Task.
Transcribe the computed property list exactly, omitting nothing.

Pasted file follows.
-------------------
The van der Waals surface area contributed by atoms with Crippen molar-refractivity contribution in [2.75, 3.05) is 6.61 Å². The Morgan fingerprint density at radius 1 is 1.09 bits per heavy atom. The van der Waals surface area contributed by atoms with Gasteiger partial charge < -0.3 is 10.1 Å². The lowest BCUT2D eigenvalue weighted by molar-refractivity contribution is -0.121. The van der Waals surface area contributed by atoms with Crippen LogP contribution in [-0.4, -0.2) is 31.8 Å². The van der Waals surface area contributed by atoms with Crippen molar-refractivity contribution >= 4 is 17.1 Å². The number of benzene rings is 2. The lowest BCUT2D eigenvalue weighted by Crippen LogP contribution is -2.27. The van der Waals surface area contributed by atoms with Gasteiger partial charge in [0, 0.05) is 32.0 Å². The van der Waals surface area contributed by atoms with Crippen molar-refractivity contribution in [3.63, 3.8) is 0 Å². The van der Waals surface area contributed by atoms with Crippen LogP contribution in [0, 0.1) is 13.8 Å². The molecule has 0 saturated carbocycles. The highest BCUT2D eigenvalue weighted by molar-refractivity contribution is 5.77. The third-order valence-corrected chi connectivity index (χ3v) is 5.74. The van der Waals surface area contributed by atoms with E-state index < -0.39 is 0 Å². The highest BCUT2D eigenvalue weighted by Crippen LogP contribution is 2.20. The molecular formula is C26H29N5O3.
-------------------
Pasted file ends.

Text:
The van der Waals surface area contributed by atoms with Crippen molar-refractivity contribution in [2.75, 3.05) is 6.61 Å². The Morgan fingerprint density at radius 1 is 1.09 bits per heavy atom. The van der Waals surface area contributed by atoms with Gasteiger partial charge < -0.3 is 10.1 Å². The lowest BCUT2D eigenvalue weighted by molar-refractivity contribution is -0.121. The van der Waals surface area contributed by atoms with Crippen LogP contribution in [-0.4, -0.2) is 31.8 Å². The van der Waals surface area contributed by atoms with Crippen molar-refractivity contribution >= 4 is 17.1 Å². The number of benzene rings is 2. The lowest BCUT2D eigenvalue weighted by Crippen LogP contribution is -2.27. The van der Waals surface area contributed by atoms with Gasteiger partial charge in [0, 0.05) is 32.0 Å². The van der Waals surface area contributed by atoms with Crippen molar-refractivity contribution in [3.63, 3.8) is 0 Å². The van der Waals surface area contributed by atoms with Crippen LogP contribution in [0, 0.1) is 13.8 Å². The molecule has 0 saturated carbocycles. The highest BCUT2D eigenvalue weighted by molar-refractivity contribution is 5.77. The third-order valence-corrected chi connectivity index (χ3v) is 5.74. The van der Waals surface area contributed by atoms with E-state index < -0.39 is 0 Å². The highest BCUT2D eigenvalue weighted by Crippen LogP contribution is 2.20. The molecular formula is C26H29N5O3.